Today, the Union of Orthodox Jewish Congregations of America – the nation’s largest Orthodox Jewish umbrella organization – hailed a decision by the United States Court of Appeals for the Third Circuit defending religious liberty and rejecting religious bigotry as ruled against a decision by the elected officials of Tenafly, New Jersey to discourage Orthodox Jews from moving into that affluent New York City suburb.
The legal dispute arises from Tenafly’s determination to prevent Orthodox Jews who have recently moved to the town from erecting an “eruv,” a religious demarcation of area that allows Orthodox Jews to freely exercise their religious liberty to observe the Sabbath. According to Jewish Law, an Orthodox Jew may not convey moveable items from private property to public property (and vice versa) on the Sabbath without a symbolic demarcation of the area allowing him to do so. Such a demarcation can be accomplished by utilizing existing utility poles and wires, with minimal additions unrecognizable to the casual observer. The demarcation, or “eruv,” would allow parents of young children to be able to push strollers or the elderly or disabled to use wheelchairs and attend synagogue on the Sabbath and participate in communal prayers. Despite having erected the “eruv” with the consent of Bergen County, the Town of Tenafly denied the Jews permission to use its right-of-way for the “eruv” and ordered it taken down. The denial appears to have been motivated by a desire to dissuade Orthodox Jews from moving into Tenafly in larger numbers.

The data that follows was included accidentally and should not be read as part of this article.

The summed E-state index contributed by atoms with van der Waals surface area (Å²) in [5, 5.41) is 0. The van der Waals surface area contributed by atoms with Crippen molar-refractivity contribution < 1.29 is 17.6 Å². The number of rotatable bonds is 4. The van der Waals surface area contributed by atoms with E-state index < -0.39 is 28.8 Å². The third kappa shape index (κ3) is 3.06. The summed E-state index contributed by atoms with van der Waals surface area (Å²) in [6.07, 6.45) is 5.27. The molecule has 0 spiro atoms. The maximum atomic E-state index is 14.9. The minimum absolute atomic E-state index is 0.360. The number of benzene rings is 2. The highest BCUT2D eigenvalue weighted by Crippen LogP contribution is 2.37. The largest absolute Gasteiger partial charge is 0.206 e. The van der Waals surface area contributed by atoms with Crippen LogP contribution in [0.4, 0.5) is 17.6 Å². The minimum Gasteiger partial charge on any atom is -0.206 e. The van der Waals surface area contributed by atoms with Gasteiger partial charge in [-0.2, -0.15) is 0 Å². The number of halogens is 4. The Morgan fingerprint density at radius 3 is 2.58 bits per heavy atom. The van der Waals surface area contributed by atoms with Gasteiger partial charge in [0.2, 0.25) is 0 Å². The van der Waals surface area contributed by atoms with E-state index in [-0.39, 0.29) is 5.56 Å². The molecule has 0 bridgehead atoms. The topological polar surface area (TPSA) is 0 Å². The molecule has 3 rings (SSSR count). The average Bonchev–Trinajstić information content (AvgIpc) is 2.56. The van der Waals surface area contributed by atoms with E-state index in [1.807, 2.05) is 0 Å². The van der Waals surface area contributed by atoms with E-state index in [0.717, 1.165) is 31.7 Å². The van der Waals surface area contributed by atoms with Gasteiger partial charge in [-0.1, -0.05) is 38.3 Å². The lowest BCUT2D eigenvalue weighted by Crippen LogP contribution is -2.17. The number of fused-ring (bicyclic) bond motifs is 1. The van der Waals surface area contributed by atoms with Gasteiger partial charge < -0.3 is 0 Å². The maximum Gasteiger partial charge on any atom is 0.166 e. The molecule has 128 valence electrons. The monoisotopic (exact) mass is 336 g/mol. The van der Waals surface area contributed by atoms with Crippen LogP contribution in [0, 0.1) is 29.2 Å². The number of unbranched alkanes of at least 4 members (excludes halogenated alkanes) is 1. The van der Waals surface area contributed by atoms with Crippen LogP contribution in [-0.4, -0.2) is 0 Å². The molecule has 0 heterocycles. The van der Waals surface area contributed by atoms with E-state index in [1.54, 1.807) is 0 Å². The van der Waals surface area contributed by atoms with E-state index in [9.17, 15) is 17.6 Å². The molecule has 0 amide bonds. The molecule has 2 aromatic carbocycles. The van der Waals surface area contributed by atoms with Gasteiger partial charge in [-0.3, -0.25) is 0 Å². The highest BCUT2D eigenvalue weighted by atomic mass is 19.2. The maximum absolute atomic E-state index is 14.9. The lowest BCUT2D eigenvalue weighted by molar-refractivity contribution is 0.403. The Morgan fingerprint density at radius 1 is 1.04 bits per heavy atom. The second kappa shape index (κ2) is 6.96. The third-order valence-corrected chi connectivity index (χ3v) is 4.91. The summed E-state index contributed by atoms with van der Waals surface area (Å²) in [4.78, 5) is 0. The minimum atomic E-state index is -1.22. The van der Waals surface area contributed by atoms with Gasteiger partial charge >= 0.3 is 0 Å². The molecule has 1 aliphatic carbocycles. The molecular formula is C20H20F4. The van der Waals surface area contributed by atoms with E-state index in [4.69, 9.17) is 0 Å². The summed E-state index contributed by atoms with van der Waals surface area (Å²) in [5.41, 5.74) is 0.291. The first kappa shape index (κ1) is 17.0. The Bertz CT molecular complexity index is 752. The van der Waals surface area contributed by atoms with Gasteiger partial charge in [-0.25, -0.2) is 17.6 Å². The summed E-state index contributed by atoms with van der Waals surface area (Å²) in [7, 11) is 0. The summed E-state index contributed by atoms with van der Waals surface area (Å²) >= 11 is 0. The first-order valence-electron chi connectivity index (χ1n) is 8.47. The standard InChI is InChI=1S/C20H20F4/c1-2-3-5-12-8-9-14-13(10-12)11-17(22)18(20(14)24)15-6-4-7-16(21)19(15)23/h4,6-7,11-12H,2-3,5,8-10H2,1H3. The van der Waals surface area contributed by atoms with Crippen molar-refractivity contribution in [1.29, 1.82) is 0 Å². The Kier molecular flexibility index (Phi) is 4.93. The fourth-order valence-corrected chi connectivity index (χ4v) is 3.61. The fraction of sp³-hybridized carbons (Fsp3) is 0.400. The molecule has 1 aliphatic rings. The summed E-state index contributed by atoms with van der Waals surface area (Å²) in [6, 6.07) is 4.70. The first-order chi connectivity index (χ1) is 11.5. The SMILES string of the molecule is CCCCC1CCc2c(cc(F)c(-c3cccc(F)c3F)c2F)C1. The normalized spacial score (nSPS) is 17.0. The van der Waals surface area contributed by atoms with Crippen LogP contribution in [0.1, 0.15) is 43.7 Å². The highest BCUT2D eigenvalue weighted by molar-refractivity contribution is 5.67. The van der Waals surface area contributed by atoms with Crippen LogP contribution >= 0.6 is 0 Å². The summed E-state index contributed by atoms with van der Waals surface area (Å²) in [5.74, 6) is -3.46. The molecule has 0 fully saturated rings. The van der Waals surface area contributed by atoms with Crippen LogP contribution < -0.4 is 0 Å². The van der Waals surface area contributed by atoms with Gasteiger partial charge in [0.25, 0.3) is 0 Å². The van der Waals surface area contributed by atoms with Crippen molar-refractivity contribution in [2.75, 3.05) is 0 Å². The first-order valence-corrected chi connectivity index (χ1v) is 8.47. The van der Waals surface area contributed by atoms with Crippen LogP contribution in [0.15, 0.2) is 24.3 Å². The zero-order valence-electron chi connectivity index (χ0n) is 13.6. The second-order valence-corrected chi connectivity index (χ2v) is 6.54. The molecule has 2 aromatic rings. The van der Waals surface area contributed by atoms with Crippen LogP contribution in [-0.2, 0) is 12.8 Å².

A federal trial judge upheld the town’s actions, that ruling has now been reversed. In its ruling, the appeals court stated that – in denying permission to erect the eruv on the town’s utility poles while other items could be erected on those same poles for non-religious reasons -Tenafly was “selectively” applying this ordinance in a manner that “violates the neutrality [toward religion] principle” required by the Constitution because it “singles out the [Orthodox Jews’] religiously motivated conduct for discriminatory treatment.” The appeals court ordered the district court to enter an injunction barring the town from denying the eruv.
The Union had filed a “friend of the court” brief with the appeals court, authored by the Union’s legal affairs director Nathan Diament and joined by the American Jewish Committee, Anti-Defamation League, Commission on Social Action of Reform Judaism, Hadassah, and Rabbinical Council of America, and can be found at — https://advocacy.ou.org:443/
Nathan Diament stated that “the Orthodox Jewish community is deeply gratified that the federal appeals court recognized Tenafly’s actions for what they were – religious bigotry. No elected officials should be able to use local ordinances to exclude people from a town because of their religion. The Tenafly eruv will stay up; religious bigotry has been defeated and America is the better for it.”